This year, in honour of Dante’s 700th Jahrzeit (death anniversary) in September, my A to Z theme is Medieval Tuscan and Italian names. Since I already did Medieval names in general a few years ago, I’ll try my best to avoid repeating anything.
Because I could find no Medieval Tuscan or Italian names starting with the letters K, Q, W, X, or Y, those days will be wildcards featuring other kinds of Medieval names.
Altaluna (I) means “sublime, noble, grand moon” or “big moon.”
Altapasqua (I) means “elevated Easter” or “sublime, grand, noble Easter.”
Amatasana (I) means “loved and healthy.”
Angiola (T) is a form of Angela (i.e., Angel). This is also a Piedmontese name.
Angnolina (T) is a form of Angelina, a diminutive form of Angela.
Anthonia (T) is a form of Antonia, the feminine form of Antonius. The name is of unknown Etruscan origin. This is also a Medieval Occitan name.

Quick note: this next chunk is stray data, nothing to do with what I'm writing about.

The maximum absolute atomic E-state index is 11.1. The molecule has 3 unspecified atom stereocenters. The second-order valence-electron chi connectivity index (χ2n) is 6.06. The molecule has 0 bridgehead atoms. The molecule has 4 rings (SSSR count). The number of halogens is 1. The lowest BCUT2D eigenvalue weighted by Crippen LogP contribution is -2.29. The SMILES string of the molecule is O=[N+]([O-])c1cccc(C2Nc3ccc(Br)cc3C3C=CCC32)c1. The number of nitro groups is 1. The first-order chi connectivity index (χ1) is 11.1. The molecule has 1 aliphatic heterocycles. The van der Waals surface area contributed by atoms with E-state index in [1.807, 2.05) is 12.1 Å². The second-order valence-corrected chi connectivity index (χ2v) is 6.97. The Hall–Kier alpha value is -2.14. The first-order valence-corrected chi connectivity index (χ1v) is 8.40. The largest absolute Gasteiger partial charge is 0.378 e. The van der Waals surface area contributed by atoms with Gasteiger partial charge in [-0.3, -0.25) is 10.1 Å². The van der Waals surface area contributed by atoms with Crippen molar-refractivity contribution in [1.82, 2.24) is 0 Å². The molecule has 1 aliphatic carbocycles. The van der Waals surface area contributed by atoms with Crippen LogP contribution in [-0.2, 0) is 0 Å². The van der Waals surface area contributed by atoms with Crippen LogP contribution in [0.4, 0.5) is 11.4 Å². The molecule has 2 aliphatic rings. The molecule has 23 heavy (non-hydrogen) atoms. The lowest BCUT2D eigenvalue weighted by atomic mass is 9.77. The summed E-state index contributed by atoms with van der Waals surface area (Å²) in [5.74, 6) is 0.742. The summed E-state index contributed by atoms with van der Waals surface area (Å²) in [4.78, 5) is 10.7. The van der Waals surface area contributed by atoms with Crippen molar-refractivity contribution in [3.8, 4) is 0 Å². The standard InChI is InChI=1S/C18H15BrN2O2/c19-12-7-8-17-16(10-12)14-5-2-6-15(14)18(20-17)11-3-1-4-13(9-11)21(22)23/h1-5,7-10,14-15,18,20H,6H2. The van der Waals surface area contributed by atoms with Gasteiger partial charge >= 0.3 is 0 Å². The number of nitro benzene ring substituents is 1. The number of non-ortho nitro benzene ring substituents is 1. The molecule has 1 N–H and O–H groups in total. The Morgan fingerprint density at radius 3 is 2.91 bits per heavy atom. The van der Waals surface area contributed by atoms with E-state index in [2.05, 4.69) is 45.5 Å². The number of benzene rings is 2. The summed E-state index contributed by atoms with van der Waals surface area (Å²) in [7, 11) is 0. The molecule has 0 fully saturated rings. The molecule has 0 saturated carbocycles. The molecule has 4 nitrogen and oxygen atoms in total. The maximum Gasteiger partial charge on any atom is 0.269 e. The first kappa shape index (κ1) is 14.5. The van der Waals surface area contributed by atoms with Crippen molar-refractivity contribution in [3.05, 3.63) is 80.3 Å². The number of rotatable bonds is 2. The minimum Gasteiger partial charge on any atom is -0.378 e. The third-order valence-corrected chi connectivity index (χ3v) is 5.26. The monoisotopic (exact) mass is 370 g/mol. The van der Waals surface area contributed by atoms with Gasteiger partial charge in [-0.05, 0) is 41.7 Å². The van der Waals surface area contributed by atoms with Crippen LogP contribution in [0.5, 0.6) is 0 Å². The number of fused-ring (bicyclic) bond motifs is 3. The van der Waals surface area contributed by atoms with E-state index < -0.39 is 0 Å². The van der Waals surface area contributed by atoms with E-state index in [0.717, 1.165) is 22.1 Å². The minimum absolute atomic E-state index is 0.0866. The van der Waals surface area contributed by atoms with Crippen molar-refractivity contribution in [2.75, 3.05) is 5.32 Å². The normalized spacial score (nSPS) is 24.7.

Austina (T) is a short form of Augustina in Tuscan and the Sicilian form of Agustina. The ultimate root of all these names is the Latin name Augustus (exalted, venerable), from the word augere (to increase).
Adelchi (I) comes from the Ancient Germanic name Adelgis, derived from roots adal (noble) and gisil (arrow). This was the name of a Lombard prince.
Agnolo (I, T) is a form of Angelo (angel) or Agnello (lamb). This was the name of a 14th century chronicler.
Aiulf (I) has Ancient Germanic origins, with roots agin (edge of a sword) and wulf (wolf).
Alfano (I) is a form of Alfunus, which may be related to Alphonse. If so, the origin is a Visigothic name meaning “noble and ready,” from roots adal (noble) and funs (ready).
Amadore (I) comes from Latin name Amator (lover of God). This was the name of a fifth century bishop. The modern Italian form is Amatore.
Atenolfo (I) is a form of Ancient Germanic name Atenulf. There were a number of Medieval princes, dukes, counts, and clergymen with this name.